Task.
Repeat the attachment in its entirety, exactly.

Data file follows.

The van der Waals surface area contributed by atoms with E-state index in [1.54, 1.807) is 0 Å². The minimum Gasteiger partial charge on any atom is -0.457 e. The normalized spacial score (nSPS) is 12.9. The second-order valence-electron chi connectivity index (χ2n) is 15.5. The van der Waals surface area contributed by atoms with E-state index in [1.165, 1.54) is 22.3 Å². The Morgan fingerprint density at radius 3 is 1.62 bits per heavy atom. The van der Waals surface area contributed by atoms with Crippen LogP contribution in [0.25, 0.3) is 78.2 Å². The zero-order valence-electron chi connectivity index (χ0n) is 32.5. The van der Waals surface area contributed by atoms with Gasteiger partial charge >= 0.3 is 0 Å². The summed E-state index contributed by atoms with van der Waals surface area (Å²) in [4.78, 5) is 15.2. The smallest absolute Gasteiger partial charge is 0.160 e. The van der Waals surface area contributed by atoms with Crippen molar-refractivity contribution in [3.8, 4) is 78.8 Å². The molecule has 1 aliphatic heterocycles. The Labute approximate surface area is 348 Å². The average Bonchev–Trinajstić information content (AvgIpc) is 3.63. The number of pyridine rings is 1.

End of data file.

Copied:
The van der Waals surface area contributed by atoms with E-state index in [1.54, 1.807) is 0 Å². The minimum Gasteiger partial charge on any atom is -0.457 e. The normalized spacial score (nSPS) is 12.9. The second-order valence-electron chi connectivity index (χ2n) is 15.5. The van der Waals surface area contributed by atoms with E-state index in [1.165, 1.54) is 22.3 Å². The Morgan fingerprint density at radius 3 is 1.62 bits per heavy atom. The van der Waals surface area contributed by atoms with Crippen LogP contribution in [0.25, 0.3) is 78.2 Å². The zero-order valence-electron chi connectivity index (χ0n) is 32.5. The van der Waals surface area contributed by atoms with Gasteiger partial charge >= 0.3 is 0 Å². The summed E-state index contributed by atoms with van der Waals surface area (Å²) in [4.78, 5) is 15.2. The smallest absolute Gasteiger partial charge is 0.160 e. The van der Waals surface area contributed by atoms with Crippen molar-refractivity contribution in [3.8, 4) is 78.8 Å². The molecule has 1 aliphatic heterocycles. The Labute approximate surface area is 348 Å². The average Bonchev–Trinajstić information content (AvgIpc) is 3.63. The number of pyridine rings is 1.